• After a predetermined time (approximately 2 minutes) the reversing valve changes position allowing refrigerant to flow from the high side, through a capillary tube, and into the refrigerator evaporator coil allowing cooling of the refrigerator compartment.
The refrigerator evaporator fan also turns on and circulates air across the evaporator coil. Heat is removed from the air and recirculated back to the compartment.

The thermistor doesn't detach. The wire runs through the back of the compartment and I presume out the back someplace.
Correct, you have to cut the old one out and splice the new one in.

this model has 2 evaporators?
Correct, the freezer evaporator coil does have a defrost heater.

Jake
 

bzncrew

Premium Member
Joined
Jun 23, 2022
Messages
17
Location
Bozeman, Montana
Thanks for the explanation. I was thinking it somehow reversed direction and the evap would heat.

So.... I guess I could test the thermistor if I can locate the connections on the back of the fridge.
Is that a likely failure point?

Or is that reverse flow valve a possible culprit? And how would I test the flow valve?

And of course the main control board could still be a problem.

I really don't want to replace things piece at a time if not necessary. And the price of the control board is 1/3 the way to buying a new fridge and this fridge is getting tired. My mom will balk at spending a lot of money which is why I'm trying to save her the labor on a repair company. She's on a fixed income and all that. At some point, I may have to just tell her to call someone because this is over my head.
 

Jake

Appliance Tech - Admin
Staff member
Joined
Aug 24, 2004
Messages
134,025
Location
Redmond, Oregon
The evaporator thermistor is more prone to fail than the reverse flow valve solenoid.

I'm attaching your tech. data sheet below. On the main control board the refrigerator evaporator thermistor connects to P6-4 Orange/Tan wire to P6-9 Brown/Orange wire, just remove that connector and ohm test it at that connector. Make sure you unplug the refrigerator first!

Also you can see if it PASSES in STEP 39 under the SERVICE DIAGNOSTICS MODE.

Or is that reverse flow valve a possible culprit? And how would I test the flow valve?
Looks like its STEP 4

Jake
 

Attachments

  • 106.51183113 Service and Wiring Sheet - W10336426 - Rev E.pdf
    747.4 KB · Views: 41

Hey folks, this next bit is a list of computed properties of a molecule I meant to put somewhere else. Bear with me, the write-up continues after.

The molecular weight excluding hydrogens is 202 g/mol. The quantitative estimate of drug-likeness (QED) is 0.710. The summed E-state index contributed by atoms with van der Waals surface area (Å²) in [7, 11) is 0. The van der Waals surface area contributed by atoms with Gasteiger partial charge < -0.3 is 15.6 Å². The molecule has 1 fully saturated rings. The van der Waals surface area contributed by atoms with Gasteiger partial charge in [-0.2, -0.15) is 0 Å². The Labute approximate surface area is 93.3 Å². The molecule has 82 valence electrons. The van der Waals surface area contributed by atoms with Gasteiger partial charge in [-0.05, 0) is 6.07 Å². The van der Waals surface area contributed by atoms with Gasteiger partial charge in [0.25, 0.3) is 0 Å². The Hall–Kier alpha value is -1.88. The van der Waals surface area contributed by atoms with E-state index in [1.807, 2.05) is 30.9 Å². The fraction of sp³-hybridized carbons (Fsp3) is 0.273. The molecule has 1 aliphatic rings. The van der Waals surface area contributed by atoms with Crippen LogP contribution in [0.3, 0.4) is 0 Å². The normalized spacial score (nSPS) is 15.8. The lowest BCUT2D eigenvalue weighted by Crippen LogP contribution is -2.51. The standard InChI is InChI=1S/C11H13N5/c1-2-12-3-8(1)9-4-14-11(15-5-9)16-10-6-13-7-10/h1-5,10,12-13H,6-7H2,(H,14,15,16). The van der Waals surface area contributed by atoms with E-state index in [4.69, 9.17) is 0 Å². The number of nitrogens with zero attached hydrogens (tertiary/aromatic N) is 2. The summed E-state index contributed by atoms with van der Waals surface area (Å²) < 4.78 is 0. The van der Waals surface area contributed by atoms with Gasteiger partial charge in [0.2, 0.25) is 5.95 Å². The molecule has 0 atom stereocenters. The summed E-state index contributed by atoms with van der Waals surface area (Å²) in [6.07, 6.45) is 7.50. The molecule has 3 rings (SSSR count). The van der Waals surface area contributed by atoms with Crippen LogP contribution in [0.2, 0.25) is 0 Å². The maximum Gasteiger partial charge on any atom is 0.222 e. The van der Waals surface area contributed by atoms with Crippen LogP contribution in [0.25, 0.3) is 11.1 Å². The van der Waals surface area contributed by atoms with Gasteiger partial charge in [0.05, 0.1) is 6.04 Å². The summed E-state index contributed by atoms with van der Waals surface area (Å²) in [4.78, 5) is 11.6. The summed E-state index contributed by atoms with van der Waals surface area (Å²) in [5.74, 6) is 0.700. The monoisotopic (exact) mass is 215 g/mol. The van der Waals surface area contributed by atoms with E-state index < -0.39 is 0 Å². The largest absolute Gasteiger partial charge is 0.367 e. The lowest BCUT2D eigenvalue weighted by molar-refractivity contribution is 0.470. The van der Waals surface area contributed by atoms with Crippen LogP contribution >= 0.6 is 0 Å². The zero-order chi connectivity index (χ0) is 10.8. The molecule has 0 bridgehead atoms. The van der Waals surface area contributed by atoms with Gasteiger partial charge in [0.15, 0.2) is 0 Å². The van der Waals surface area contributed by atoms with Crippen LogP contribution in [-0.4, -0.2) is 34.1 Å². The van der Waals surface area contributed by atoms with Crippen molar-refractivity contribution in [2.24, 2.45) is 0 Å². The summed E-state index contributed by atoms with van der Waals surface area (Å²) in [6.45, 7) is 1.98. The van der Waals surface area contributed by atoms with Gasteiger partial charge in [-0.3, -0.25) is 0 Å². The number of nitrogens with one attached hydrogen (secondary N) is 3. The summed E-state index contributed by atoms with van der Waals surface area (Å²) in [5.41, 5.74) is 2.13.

bzncrew

Premium Member
Joined
Jun 23, 2022
Messages
17
Location
Bozeman, Montana
I'll test the thermistor as it would be the easiest to check.

Stupid question... where is the control board? I assume in the freezer door? Inside?

And.....I saw a post where the wiring from the freezer door into the cabinet can break. So, I'll inspect those also.
 

Jake

Appliance Tech - Admin
Staff member
Joined
Aug 24, 2004
Messages
134,025
Location
Redmond, Oregon
where is the control board?
Its the very back of the refrigerator, once you pull the refrigerator out from the wall, you will see a cover over it, just remove that cover.

Here's the control board for your model:
whirlpool-cntl-elek-gf-wpw10235503-ap6017476_01_m.jpg



I saw a post where the wiring from the freezer door into the cabinet can break. So, I'll inspect those also.
Yes for sure!

Jake
 

bzncrew

Premium Member
Joined
Jun 23, 2022
Messages
17
Location
Bozeman, Montana
So I pulled the refrigerator and tested the evaporator thermistor while it was still attached and very cold. I was getting 11.8k and then as it "warmed" up I was getting 12.8k and 13.4k before I plugged it back in.

This seems a bit high but not necessarily out of range of the 8.7k ohms it should be. And it was covered in ice.

So...I'm now thinking we are looking at a bad solenoid or main board.
 

Jake

Appliance Tech - Admin
Staff member
Joined
Aug 24, 2004
Messages
134,025
Location
Redmond, Oregon
--->At 32 degrees that thermistor should read about 8.7k ohms, leave the thermistor in a glass of ice water for at least 5 minutes and see if it reads about 8.7k ohms.

It should be right at 8.7k ohms in a glass of ice water, waiting 5 minutes, if not that is the bad part.

Jake
 

bzncrew

Premium Member
Joined
Jun 23, 2022
Messages
17
Location
Bozeman, Montana
The thermister has no disconnect. To pull it out would require cutting the wires.

When I tested it (from the connector in the rear on the board), the thing was full of ice/frost as the defroster isn't working. So I figured that would put it around 32 degrees or colder.
As time went on and the fridge was off (unplugged) the readings kept climbing from 11.8k to 13.4k before I put the cover back on the board.

SO, I'm guessing that the thermistor should read LESS with more cold. And it was COLD and reading 11.8k

It's the cheapest part in the defrost system to replace. I'm thinking of replacing it and see what happens. All the other parts get pricy and this fridge is 14 years old and showing age in other places.
 

Jake

Appliance Tech - Admin
Staff member
Joined
Aug 24, 2004
Messages
134,025
Location
Redmond, Oregon

bzncrew

Premium Member
Joined
Jun 23, 2022
Messages
17
Location
Bozeman, Montana
Replaced Thermister. No joy. Froze up in a few weeks.
At this point I'm throwing in the towel. Fridge is 10 years old, rusting and a new circuit board is 1/3 the $ way to a new fridge.

Thanks for the help Jake.
 

Jake

Appliance Tech - Admin
Staff member
Joined
Aug 24, 2004
Messages
134,025
Location
Redmond, Oregon
Sorry to hear that, seemed the thermistor was the problem being off 8.7k ohms that much.

Yes, I agree its best to save the control board repair money for a new refrigerator since its 14 years old.

Jake
 
If you feel that you have benefited from this site, and would like to show your appreciation.
Top